Before the pandemic, the Committee of Interns and Residents was pushing for a bill of rights that focused on better pay, sick-time policies and other protections for residents.
"Now is the time that we most need those protections," says Plasencia, a resident at a hospital in Brooklyn, N.Y. "Because residents are really at the forefront doing so much of this work, they are in very large numbers becoming ill."
Generally, residents are reluctant to speak publicly out of concern that doing so could jeopardize their job and professional future. Since the pandemic began, more are taking to social media to air concerns about working conditions.
Medical residency is essentially a prolonged apprenticeship that generally stretches from three to seven years. Residents are expected to put in long hours as part of their education. The average salary is about $60,000 per year.
At the University of Washington, the union representing doctors in training is wrestling over a contract with the hospital system in an effort to get better pay and benefits.
"People can't work 80 hours a week, see really horrible things all day [and] not have access to mental health care, without having some sort of burnout," says Dr. Zoe Sansted, who is vice president of the University of Washington Housestaff Association.
Sansted, a family medicine resident in her third year, was assigned to work in the ICU as the pandemic spread in Seattle.
She says many residents are eager to work extra hours and be on the front line.
"These are wonderful instincts," she says. "Doctors are obsessed with professionalism, but it's also ripe for exploitation."
COVID-19 takes emotional toll
Before the pandemic, Dr. Murad Khan was already a bit nervous about his internal medicine rotation.
Khan is a psychiatry resident in his first year, known as an internship, at Yale New Haven Hospital. Suddenly his rotation coincided with a surge of COVID-19 patients.
Rules were changing constantly. At first, he says, it wasn't clear what residents would be asked to do or whether there would be enough personal protective equipment.
"Initially, things were pretty frantic," Khan says. "I actually spent a lot of the first couple weeks having a hard time sleeping before going into work."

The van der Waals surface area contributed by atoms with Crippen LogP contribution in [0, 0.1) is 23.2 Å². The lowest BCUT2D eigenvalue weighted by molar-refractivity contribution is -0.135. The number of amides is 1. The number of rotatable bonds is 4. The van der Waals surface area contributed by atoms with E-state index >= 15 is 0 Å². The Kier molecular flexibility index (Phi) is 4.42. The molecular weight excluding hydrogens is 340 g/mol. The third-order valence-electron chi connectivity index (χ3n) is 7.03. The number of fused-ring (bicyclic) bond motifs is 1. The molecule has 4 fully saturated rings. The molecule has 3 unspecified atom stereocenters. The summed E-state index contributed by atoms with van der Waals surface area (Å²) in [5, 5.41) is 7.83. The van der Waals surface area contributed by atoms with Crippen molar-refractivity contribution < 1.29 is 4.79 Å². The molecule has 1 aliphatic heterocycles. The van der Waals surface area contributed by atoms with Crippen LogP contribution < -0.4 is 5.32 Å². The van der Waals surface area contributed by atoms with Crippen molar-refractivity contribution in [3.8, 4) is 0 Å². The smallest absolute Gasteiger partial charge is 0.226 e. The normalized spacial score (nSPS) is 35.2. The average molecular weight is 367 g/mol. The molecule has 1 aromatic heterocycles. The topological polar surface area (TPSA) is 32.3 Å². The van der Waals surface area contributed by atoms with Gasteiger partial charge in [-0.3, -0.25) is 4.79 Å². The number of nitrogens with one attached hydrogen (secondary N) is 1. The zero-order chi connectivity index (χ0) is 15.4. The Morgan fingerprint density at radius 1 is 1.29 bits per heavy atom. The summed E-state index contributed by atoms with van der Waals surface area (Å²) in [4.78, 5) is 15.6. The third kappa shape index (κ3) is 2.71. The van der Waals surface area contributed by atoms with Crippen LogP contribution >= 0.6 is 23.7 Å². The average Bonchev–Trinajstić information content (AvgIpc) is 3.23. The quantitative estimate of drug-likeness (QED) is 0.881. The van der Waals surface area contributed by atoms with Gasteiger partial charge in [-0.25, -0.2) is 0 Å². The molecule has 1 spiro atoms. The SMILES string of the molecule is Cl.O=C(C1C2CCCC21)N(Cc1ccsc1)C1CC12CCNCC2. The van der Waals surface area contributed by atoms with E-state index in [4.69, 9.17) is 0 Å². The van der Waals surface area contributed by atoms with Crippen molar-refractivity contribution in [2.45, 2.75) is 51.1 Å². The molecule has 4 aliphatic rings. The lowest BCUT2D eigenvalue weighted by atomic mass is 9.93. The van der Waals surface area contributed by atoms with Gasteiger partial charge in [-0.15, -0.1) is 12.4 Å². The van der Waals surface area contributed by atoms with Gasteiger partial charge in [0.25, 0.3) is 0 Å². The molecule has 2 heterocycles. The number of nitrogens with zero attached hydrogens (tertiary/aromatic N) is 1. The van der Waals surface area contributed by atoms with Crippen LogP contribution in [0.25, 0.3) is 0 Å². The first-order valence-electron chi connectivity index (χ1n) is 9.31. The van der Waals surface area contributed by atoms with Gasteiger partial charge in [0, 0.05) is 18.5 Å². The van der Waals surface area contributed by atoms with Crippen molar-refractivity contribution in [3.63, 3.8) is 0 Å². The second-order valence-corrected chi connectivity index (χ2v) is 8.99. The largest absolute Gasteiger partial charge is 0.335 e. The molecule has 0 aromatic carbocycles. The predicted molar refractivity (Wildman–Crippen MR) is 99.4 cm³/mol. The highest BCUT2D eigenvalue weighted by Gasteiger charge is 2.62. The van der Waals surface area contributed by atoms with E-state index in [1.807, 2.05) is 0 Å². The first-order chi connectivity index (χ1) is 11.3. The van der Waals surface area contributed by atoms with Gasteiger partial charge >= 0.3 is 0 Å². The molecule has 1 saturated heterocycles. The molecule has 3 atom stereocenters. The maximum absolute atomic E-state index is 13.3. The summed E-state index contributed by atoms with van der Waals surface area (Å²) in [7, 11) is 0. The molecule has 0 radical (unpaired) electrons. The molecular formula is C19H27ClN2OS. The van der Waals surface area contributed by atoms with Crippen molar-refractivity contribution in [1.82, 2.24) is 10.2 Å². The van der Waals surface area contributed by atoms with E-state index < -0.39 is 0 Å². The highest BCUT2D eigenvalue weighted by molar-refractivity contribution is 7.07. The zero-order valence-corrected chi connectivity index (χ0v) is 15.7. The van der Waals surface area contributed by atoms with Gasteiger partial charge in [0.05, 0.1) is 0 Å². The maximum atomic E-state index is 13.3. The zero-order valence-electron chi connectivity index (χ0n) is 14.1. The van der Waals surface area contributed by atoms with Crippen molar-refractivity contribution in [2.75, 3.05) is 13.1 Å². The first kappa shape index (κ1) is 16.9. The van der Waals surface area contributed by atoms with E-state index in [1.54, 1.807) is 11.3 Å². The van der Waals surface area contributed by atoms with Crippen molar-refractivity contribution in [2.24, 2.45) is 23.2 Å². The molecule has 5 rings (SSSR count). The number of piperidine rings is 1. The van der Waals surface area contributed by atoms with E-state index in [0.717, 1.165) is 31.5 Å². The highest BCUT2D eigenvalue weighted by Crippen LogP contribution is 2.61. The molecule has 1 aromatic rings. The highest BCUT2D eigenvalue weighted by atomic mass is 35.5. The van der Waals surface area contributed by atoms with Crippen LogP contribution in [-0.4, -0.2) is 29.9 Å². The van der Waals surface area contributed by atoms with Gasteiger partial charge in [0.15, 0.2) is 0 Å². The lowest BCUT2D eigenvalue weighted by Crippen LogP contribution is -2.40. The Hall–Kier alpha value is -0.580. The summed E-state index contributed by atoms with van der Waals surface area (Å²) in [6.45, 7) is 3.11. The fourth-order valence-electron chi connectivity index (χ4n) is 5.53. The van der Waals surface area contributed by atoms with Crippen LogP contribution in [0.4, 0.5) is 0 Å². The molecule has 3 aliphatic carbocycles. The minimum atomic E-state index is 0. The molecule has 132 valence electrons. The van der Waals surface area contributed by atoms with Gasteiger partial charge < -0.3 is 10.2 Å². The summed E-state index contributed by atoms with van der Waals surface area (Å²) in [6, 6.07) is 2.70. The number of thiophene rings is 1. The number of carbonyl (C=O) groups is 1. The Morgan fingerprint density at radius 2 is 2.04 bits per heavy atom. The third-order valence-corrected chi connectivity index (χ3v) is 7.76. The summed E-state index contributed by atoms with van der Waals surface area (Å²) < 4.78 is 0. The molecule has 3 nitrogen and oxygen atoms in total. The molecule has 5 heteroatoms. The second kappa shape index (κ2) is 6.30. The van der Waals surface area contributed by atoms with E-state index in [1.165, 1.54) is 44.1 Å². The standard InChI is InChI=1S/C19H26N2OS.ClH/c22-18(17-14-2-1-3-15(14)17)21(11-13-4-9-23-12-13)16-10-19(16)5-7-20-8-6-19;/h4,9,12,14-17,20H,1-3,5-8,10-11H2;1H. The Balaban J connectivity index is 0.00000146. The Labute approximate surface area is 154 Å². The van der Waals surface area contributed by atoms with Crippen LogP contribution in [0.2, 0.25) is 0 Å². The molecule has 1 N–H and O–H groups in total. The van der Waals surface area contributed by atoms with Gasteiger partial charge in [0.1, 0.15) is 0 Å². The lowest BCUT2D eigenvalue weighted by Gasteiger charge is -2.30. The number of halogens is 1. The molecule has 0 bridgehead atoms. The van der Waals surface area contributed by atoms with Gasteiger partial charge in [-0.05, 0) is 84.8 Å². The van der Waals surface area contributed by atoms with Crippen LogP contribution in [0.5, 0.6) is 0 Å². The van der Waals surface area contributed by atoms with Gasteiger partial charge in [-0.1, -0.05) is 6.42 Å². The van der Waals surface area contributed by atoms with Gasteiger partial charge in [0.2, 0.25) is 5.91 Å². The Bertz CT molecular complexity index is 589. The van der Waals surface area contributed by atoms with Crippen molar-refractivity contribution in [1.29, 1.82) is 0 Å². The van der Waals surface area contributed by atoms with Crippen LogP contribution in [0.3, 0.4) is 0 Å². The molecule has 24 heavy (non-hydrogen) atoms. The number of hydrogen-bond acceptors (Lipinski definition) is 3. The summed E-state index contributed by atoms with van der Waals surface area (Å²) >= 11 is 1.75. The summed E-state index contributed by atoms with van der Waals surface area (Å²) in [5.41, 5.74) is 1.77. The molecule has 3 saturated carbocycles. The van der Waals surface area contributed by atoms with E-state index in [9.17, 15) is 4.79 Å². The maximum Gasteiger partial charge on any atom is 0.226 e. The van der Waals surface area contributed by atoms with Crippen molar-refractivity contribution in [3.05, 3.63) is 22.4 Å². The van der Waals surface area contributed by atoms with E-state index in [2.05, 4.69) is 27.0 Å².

Khan says he found himself on edge, concerned that a COVID-19 patient would crash and he wouldn't know how to respond.
"There is something traumatic just about not knowing how sick a patient might get at any moment," he says.
Khan is much more comfortable working with coronavirus-infected patients since those early days of the pandemic in Connecticut. But he recognizes the psychological toll of caring for these sick patients, often being the only connection between them and their families.
"You are having these conversations on a regular basis. Do we want to focus on comfort care? Or do we want to focus on trying to make them live more?" he says.
Khan says the coronavirus has only underscored existing problems in American health care, from racial health disparities to the demands placed on medical residents.
"There was already an issue around how much residents work and how much they are supervised and whether or not that's good for their mental health," he says. "That's even worse now."
For many residents, the legacy of the coronavirus may be the emotional weight of so much unmitigated loss.
Dr. Max Lazarus, a resident at a hospital on Long Island, N.Y., went into emergency medicine exactly so he could respond to crises.
He remembers pushing stretchers around the lobby of Bellevue Hospital as a volunteer in the emergency room during Hurricane Sandy.
"This is what I signed up for," he says. "It forces you to grow in a way that I don't think anything else could."
But Lazarus says nothing could fully prepare him to watch patients call their family members before going on a ventilator.
"You tell them that hopefully they will wake up but there is a chance they may not," he says. "It's not the way anyone should die, alone on a ventilator."
Lazarus, 29, still thinks about two patients he treated early in the pandemic — one was a bit younger than he is, the other a bit older.
"And they died," he says. "They really stick out."
This story comes from NPR's reporting partnership with Kaiser Health News.